AIMS: Cognitive decline in Alzheimer's disease (AD) patients has been linked to synaptic damage and neuronal loss. Hyperphosphorylation of tau protein destabilizes microtubules leading to the accumulation of autophagy/vesicular material and the generation of dystrophic neurites, thus contributing to axonal/synaptic dysfunction. In this study, we analyzed the effect of a microtubule-stabilizing compound in the progression of the disease in the hippocampus of APP751SL/PS1M146L transgenic model.
METHODS: APP/PS1 mice (3 month-old) were treated with a weekly intraperitoneal injection of 2 mg/kg epothilone-D (Epo-D) for 3 months. Vehicle-injected animals were used as controls. Mice were tested on the Morris water maze, Y-maze and object-recognition tasks for memory performance. Abeta, AT8, ubiquitin and synaptic markers levels were analyzed by Western-blots. Hippocampal plaque, synaptic and dystrophic loadings were quantified by image analysis after immunohistochemical stainings.
RESULTS: Epo-D treated mice exhibited a significant improvement in the memory tests compared to controls. The rescue of cognitive deficits was associated to a significant reduction in the AD-like hippocampal pathology. Levels of Abeta, APP and ubiquitin were significantly reduced in treated animals. This was paralleled by a decrease in the amyloid burden, and more importantly, in the plaque-associated axonal dystrophy pathology. Finally, synaptic levels were significantly restored in treated animals compared to controls.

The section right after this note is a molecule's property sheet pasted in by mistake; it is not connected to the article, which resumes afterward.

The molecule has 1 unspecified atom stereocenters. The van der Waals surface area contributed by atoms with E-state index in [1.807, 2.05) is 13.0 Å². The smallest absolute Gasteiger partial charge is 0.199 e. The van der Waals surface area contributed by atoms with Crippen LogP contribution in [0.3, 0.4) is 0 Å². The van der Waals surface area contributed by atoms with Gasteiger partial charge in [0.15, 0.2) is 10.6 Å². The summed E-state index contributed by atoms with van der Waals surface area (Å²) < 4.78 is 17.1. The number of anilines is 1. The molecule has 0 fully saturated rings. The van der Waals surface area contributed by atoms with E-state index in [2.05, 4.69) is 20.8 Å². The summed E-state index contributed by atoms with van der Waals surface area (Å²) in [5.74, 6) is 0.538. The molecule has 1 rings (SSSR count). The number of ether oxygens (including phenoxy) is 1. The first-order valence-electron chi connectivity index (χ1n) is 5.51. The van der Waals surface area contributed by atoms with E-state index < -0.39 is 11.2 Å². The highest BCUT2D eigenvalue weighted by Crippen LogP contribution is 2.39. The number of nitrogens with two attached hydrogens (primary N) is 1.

CONCLUSION: Epo-D treatment promotes synaptic and spatial memory recovery, reduces the accumulation of extracellular Abeta and the associated neuritic pathology in the hippocampus of APP/PS1 model. Therefore, microtubule stabilizing drugs could be considered therapeutical candidates to slow down AD progression.
Supported by FIS-PI12/01431 and PI15/00796 (AG),FIS-PI12/01439 and PI15/00957(JV)